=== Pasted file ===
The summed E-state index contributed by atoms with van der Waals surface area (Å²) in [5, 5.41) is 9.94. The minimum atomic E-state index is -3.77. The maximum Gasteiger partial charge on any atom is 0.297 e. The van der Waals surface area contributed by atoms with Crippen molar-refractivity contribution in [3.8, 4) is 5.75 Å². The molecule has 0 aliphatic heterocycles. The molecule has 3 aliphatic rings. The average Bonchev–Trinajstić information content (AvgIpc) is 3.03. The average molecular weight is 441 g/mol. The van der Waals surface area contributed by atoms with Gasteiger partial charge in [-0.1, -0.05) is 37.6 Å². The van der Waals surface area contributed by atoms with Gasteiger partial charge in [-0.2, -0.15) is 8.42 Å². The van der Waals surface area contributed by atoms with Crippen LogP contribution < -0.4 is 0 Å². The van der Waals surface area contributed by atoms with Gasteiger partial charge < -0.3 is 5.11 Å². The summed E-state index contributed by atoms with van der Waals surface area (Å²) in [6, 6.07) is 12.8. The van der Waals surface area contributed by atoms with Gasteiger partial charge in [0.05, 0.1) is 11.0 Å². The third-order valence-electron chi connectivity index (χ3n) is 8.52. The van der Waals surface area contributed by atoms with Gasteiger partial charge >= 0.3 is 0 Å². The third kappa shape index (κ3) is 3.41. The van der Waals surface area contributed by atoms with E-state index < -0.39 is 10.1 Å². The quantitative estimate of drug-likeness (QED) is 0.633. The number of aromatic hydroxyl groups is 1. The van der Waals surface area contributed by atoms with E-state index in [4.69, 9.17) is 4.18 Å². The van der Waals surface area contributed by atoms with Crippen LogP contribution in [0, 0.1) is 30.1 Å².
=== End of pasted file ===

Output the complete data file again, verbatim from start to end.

The summed E-state index contributed by atoms with van der Waals surface area (Å²) in [5, 5.41) is 9.94. The minimum atomic E-state index is -3.77. The maximum Gasteiger partial charge on any atom is 0.297 e. The van der Waals surface area contributed by atoms with Crippen molar-refractivity contribution in [3.8, 4) is 5.75 Å². The molecule has 0 aliphatic heterocycles. The molecule has 3 aliphatic rings. The average Bonchev–Trinajstić information content (AvgIpc) is 3.03. The average molecular weight is 441 g/mol. The van der Waals surface area contributed by atoms with Gasteiger partial charge in [-0.1, -0.05) is 37.6 Å². The van der Waals surface area contributed by atoms with Gasteiger partial charge in [-0.2, -0.15) is 8.42 Å². The van der Waals surface area contributed by atoms with Crippen LogP contribution < -0.4 is 0 Å². The van der Waals surface area contributed by atoms with Gasteiger partial charge < -0.3 is 5.11 Å². The summed E-state index contributed by atoms with van der Waals surface area (Å²) in [6, 6.07) is 12.8. The van der Waals surface area contributed by atoms with Gasteiger partial charge in [0.05, 0.1) is 11.0 Å². The third-order valence-electron chi connectivity index (χ3n) is 8.52. The van der Waals surface area contributed by atoms with Gasteiger partial charge >= 0.3 is 0 Å². The third kappa shape index (κ3) is 3.41. The van der Waals surface area contributed by atoms with E-state index < -0.39 is 10.1 Å². The quantitative estimate of drug-likeness (QED) is 0.633. The number of aromatic hydroxyl groups is 1. The van der Waals surface area contributed by atoms with E-state index in [4.69, 9.17) is 4.18 Å². The van der Waals surface area contributed by atoms with Crippen LogP contribution in [0, 0.1) is 30.1 Å².